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Cobalt is also known as cobalamin, cyanocobalamin, and hydroxyocobalamin.
Cobalt, in elemental form, is a hard gray metal. Cobalt is part of the Vitamin B-12 molecule as cobalamin, and there is little evidence of other roles of Cobalt in human nutrition. The Cobalt atom in B-12 is surrounded and attached to a methyl group, a deoxyadenosyl group and a hydroxyl group or a cyano group. Cobalt is present in the body only a component of Vitamin B-12, with a well-recognized essential function for producing red blood cells (erthropoiesis) and maintaining the nervous system. Cobalt serves some of the same purposes as Manganese and Zinc. It can replace Manganese in the activation of several enzymes (biochemical reaction activators) and it can replace zinc in some biochemical reactions. Cobalt also participates in the biotin-dependent Krebs-cycle, the process that the body uses to break down sugars into energy.
The human requirement for Cobalt is not the ionic form of the metal, but for a preformed metallovitamin that cannot be synthesized from dietary metal. Therefore it is the Vitamin B-12 content of foods in the diet that is of importance in human nutrition.
COBALT HEALTH BENEFITS, USES & SCIENTIFIC EVIDENCE
The body seems to benefit from only a small amount of cobalt.
Research indicates that cobalt helps maintain the myelin sheath, promotes glucose transport from the blood into body cells, and supports the assimilation of Iron and the building of red blood cells. Cobalt is an important agent of Vitamin B-12; it increases the body's ability to absorb it. Cobalt stimulates many enzymes of the body and maintains the performance of other body cells. Because of its low absorption rate and high excretion rate, Cobalt toxicity is not common, but an excess can lead to enlargement of the thyroid gland. Cobalt is stored in red blood cells with smaller amounts in the kidney, liver, pancreas and spleen.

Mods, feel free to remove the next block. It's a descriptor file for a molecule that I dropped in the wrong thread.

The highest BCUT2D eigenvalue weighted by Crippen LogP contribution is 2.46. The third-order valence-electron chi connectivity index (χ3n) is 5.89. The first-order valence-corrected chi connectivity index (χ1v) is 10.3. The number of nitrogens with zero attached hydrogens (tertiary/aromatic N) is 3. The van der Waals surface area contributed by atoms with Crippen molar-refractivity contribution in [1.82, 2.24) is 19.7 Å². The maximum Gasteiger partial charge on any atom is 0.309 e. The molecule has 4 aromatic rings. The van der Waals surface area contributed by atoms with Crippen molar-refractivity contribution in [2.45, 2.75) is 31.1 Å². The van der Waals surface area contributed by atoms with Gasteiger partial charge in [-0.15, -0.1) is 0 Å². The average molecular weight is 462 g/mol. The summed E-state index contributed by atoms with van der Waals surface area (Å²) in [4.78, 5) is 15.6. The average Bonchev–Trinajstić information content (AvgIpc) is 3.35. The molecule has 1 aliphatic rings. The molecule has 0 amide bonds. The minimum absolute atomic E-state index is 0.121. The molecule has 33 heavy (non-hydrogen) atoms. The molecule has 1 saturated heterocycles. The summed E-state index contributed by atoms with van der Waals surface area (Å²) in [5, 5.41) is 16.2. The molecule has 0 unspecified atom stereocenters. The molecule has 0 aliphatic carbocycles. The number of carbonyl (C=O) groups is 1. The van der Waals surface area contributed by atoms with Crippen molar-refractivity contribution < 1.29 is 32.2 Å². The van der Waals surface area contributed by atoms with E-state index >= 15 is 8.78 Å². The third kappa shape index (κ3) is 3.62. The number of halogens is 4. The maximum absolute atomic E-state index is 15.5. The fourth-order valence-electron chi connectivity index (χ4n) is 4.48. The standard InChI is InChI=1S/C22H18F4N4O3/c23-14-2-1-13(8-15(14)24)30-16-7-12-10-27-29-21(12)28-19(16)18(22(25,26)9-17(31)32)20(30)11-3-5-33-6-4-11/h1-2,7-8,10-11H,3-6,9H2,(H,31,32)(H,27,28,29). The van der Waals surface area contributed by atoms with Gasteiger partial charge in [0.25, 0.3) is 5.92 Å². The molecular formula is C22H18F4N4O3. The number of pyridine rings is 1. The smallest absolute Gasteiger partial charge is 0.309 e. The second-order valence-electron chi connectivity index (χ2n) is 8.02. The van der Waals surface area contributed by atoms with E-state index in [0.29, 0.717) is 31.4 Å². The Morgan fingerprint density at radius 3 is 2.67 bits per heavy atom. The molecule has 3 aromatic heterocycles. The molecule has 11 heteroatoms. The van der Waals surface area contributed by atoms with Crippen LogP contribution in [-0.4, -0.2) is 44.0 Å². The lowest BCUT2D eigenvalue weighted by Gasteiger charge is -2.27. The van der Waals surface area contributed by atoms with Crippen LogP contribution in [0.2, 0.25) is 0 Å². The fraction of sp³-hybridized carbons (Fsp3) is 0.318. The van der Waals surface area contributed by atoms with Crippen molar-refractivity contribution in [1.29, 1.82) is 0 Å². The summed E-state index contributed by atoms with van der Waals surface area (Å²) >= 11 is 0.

- The functions and activity of cobalt are essential the same as Vitamin B-12. Therefore, cobalt plays a role in erythropoiesis.
- Cobalt, in the form of CoC12, assists in regulating certain phosphoprotein phosphatases, such as casein and phosvitin phosphatases.
- Along with Manganese (Mn) and Nickel (Ni), cobalt can substitute for Zinc (Zn) in the metalloenzymes, angiotensin-converting enzyme, carboxypeptidase, and carbonic anhydrase.
MEDICALLY VALID USES
Cobalt, as a component of Vitamin B-12, prevents pernicious anemia. Vitamin B-12 is also essential for maintaining the nervous system.
There are currently no beneficial claims based upon Cobalt as a single element.
Vitamin B-12 Deficiency & Hyperhomocysteinemia: It has been suggested that Vitamin B12 deficiency and hyperhomocysteinemia impact the metabolism of some trace elements, particularly cobalt and nickel. A study found that Vitamin B12-deficient pigs fed an oral supplement of Cobalt (1 mg/kg), had 47-percent lower serum homocysteine concentrations than B-12-deficient pigs fed a lower dose of cobalt (0.13 mg/kg). However, B-12 status of both groups was not affected. Nickel supplementation also improved B-12 status in the liver and serum, and decreased the concentration of serum homocysteine. The results suggested that Cobalt and Nickel influenced response of the pig to Vitamin B-12 deficiency. In addition, the accumulation of homocysteine in the serum, a symptom of B-12 deficiency, can be attenuated by Cobalt and Nickel even though the mode of action of these elements seems to differ.